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If fingers should wag, it’s in other direction

Democrats are atwitter over whether one of the area’s top Democrats of the past 20 years told fellow Democrat Vilma Leake “to shut up.” The bigger question, though, is whether Pat Cotham should shut up, which was the intended message.

Parks Helms, a former chairman of the Mecklenburg County commissioners, met with a group of Democrats last Friday, including commissioners Cotham, Leake and some past board chairs. Helms was concerned about friction between Cotham and county staff, and wanted Cotham to dial back her aggressive approach toward County Manager Harry Jones and his crew.

The aftermath has focused on whether Helms shook his finger in Leake’s face and told her to “shut up and don’t say anything,” as Leake alleges. All in attendance agree words got heated, and Helms acknowledges “I speak with my hands.” Accounts differ on whether he said “shut up.”

More important, however, was what Helms wanted to convey to Cotham. She is the new chairman of the Mecklenburg board, and has been ruffling the staff’s feathers in questioning how things have been done in the past. Helms said he wanted to impress upon Cotham the importance of “a good working relationship with the management team.”

“I wanted us to give Pat some suggestions and advice about how she might avoid what I call unhealthy tension,” Helms told Observer reporter David Perlmutt. “... I was trying to say that the public perception of how you conduct meetings and business is very important. The reports we’re hearing indicate that the public does not have a good perception of what you’re doing.”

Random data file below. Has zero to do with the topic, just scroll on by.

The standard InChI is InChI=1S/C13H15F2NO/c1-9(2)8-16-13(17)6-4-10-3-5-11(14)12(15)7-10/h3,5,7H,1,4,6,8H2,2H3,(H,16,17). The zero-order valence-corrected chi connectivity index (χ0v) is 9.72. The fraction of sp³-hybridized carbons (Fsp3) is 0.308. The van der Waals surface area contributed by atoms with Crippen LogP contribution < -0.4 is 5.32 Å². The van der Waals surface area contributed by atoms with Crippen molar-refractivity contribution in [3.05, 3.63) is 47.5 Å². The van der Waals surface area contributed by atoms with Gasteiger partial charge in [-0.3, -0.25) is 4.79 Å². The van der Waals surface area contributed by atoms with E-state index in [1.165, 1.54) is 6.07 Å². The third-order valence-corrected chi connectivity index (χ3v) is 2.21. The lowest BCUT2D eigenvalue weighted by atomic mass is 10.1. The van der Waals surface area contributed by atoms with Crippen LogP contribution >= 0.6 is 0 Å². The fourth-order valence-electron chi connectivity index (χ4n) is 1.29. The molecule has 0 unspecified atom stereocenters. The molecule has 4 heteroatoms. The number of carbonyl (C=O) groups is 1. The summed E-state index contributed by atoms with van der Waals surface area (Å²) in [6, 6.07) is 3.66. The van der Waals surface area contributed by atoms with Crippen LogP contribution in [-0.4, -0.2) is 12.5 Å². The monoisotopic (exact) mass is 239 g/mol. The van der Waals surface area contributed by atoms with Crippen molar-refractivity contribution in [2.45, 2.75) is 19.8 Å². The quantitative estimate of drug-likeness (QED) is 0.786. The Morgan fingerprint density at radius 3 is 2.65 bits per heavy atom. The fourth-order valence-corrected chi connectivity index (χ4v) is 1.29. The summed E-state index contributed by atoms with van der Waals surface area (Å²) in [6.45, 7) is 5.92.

Not a good perception? The public hasn’t had a good perception of commissioners for years. They repeatedly rolled over as county staff mishandled an embezzlement case, lied about a severance agreement, mismanaged the Department of Social Services, botched a property revaluation and lost control of more than $200 million in Medicaid money.

Maybe Helms had good intentions in advising Cotham to smooth things over with Jones. But a little tension between commissioners and staff is long overdue.

Another guns misfire

It’s not news that some gun advocates are unhappy at President Obama’s gun control proposals, especially the 23 executive actions he signed this week to curb gun violence. Those proposals and actions, they say, disregard the Second Amendment.

So how do dozens of state lawmakers propose fighting back? By ignoring another part of the Constitution.

In Mississippi, about 30 lawmakers – including a couple of Democrats – vowed to ignore federal regulations and laws they think infringe on their gun rights, the web site Talking Points Memo reported. Mississippi’s governor, Republican Phil Bryant, said he would block federal measures from being enforced. In Texas, state Rep. Steve Toth vowed on CNN to do the same.

Gentlemen, let us introduce you to Article VI, Clause 2 of the U.S. Constitution. It says federal law is the “supreme law of the land,” and states are bound by it. If you think a federal law violates the Constitution, get a second opinion from the U.S. Supreme Court.

There’s a lot of gun rights ignorance going around – not from all gun advocates, but still. We’re tempted to propose Executive Action No. 24: Gun purchasers must pass a civics test – think of it as a driver’s test for guns. We know - it’d never fly. But talk about effective gun control…

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